Park West Australian artists inspire art students in Miami Lakes
Art students at Barbara Goleman Sr. High School in Florida chuckled as they reviewed the results of self portraits they drew with their eyes closed.
Amidst the chuckles, though, were looks of fascination and intrigue, having realized that they created an expressive work of art in mere minutes. The exercise, however, wasn’t passed down from their teacher – it came from Australian artist Donna Sharam, whose artwork is collected around the world.
Park West Gallery artists Sharam and Graeme Stevenson visited with AP art students at Barbara Goleman Sr. High School in Miami Lakes, Florida on Feb. 29 to talk about their paths in the art world and share their advice for becoming a successful artist.
Stevenson and Sharam hail from Australia, and have experienced international success through their artwork. Most recently, that success led them to joining Park West Gallery, the largest privately-owned art dealer in the world. Their art is now collected worldwide alongside artwork from Lebo, Romero Britto, Peter Max and hundreds of other renowned artists.
Sharam is known as the “Color Queen,” using distorted geometric shapes and bright, dramatic colors in her optimistic artwork. She said in her experiences, becoming a successful artist depends on three core values: Being passionate, persistent and having a unique style.
“As you do your soul art, as you do something that you do with passion and you persevere at it, you also need to let yourself come out,” Sharam said. “You need to have something that is unique, something that is different, something that only belongs to you, not something that you’re copying from someone else.”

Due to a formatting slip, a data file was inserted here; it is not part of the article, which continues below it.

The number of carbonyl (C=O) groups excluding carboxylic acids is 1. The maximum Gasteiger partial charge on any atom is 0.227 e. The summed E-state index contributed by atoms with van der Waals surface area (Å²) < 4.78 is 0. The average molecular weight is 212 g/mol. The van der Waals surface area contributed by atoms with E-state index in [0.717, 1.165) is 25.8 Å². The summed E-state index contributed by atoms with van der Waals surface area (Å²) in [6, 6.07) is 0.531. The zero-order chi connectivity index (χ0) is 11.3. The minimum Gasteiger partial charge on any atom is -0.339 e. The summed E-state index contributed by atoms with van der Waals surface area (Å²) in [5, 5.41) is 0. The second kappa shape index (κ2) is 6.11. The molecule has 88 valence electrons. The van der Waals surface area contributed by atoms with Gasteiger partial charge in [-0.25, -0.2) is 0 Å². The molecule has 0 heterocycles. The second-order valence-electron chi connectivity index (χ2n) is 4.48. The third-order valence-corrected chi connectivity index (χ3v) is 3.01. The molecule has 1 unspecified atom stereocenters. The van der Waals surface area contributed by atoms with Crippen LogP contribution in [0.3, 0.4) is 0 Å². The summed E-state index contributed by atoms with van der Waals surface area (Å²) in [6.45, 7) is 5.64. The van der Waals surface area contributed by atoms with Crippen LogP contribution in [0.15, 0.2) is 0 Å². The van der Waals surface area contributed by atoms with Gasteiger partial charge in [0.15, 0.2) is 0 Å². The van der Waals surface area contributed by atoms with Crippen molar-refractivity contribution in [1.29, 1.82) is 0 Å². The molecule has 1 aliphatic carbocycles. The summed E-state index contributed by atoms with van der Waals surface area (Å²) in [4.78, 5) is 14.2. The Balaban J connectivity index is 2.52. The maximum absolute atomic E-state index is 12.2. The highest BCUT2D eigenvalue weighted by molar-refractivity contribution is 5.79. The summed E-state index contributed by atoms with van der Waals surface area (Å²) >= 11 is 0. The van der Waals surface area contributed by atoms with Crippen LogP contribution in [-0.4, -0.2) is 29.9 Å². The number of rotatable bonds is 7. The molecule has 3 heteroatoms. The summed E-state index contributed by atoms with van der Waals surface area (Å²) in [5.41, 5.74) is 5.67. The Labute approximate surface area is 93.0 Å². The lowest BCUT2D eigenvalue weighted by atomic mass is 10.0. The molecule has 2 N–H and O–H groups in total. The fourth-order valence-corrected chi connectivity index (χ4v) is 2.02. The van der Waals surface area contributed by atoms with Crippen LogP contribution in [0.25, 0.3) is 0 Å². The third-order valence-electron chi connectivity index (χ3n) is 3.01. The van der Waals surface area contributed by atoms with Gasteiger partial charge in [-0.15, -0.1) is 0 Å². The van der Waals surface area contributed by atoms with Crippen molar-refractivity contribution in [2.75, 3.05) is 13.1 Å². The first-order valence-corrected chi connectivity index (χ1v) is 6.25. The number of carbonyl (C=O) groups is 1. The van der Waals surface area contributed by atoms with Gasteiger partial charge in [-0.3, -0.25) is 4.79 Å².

Stevenson, who creates surreal and wildlife art, also hosts and produces “Put Some Colour In Your Life,” a TV show that highlights artists in Australia and around the world. With a talent for business as well as art, Stevenson stressed to the students that learning about the marketing side of art is as important as honing artistic talents.
“It comes down to balancing both sides as best you can,” he said. “The great thing to do is to find out what the gallery schedules are, and if you really want to mix with some famous artists…go to the shows and get to meet people that are artists and make a living out of it.”
Sharam guided the students through two drawing exercises to help them expand their imaginations and creativity. They closed their eyes and drew self portraits, while another session had them draw a still life without looking at their paper.
Noah Royal, 17, is a senior in the AP class. He said he enjoyed hearing from the artists as he considers his next steps after graduation, but also found artistic inspiration, saying his concentration in the art class revolves around themes of duality.
“I was doing a compare and contrast in my head of the two artists, and it was very interesting,” Royal said.
Charles Humes, the AP art instructor and fine arts department chair, said this was the first time his students spoke with international artists, calling it an “invaluable” resource for teaching them about the art world.
“We always try to get some sort of outreach so that the kids can broaden their exposure to what is happening outside of the school and the community,” Humes said.